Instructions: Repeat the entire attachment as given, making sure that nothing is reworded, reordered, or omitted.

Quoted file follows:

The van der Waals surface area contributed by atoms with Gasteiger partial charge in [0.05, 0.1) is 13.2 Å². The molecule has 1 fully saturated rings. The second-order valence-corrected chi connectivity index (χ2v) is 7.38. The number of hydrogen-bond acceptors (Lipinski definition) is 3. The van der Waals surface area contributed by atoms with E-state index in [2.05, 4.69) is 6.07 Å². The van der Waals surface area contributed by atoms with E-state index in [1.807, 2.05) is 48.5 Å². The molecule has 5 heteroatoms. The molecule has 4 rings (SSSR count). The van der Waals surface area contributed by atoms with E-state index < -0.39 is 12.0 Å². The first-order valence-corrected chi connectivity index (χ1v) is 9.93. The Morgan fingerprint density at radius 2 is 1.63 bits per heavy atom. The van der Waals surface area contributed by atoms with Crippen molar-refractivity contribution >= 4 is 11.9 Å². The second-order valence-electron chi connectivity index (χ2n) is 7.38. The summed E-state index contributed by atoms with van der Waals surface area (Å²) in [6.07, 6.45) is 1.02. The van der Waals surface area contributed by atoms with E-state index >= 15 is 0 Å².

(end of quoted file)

The van der Waals surface area contributed by atoms with Gasteiger partial charge in [0.05, 0.1) is 13.2 Å². The molecule has 1 fully saturated rings. The second-order valence-corrected chi connectivity index (χ2v) is 7.38. The number of hydrogen-bond acceptors (Lipinski definition) is 3. The van der Waals surface area contributed by atoms with E-state index in [2.05, 4.69) is 6.07 Å². The van der Waals surface area contributed by atoms with E-state index in [1.807, 2.05) is 48.5 Å². The molecule has 5 heteroatoms. The molecule has 4 rings (SSSR count). The van der Waals surface area contributed by atoms with E-state index < -0.39 is 12.0 Å². The first-order valence-corrected chi connectivity index (χ1v) is 9.93. The Morgan fingerprint density at radius 2 is 1.63 bits per heavy atom. The van der Waals surface area contributed by atoms with Crippen molar-refractivity contribution >= 4 is 11.9 Å². The second-order valence-electron chi connectivity index (χ2n) is 7.38. The summed E-state index contributed by atoms with van der Waals surface area (Å²) in [6.07, 6.45) is 1.02. The van der Waals surface area contributed by atoms with E-state index >= 15 is 0 Å².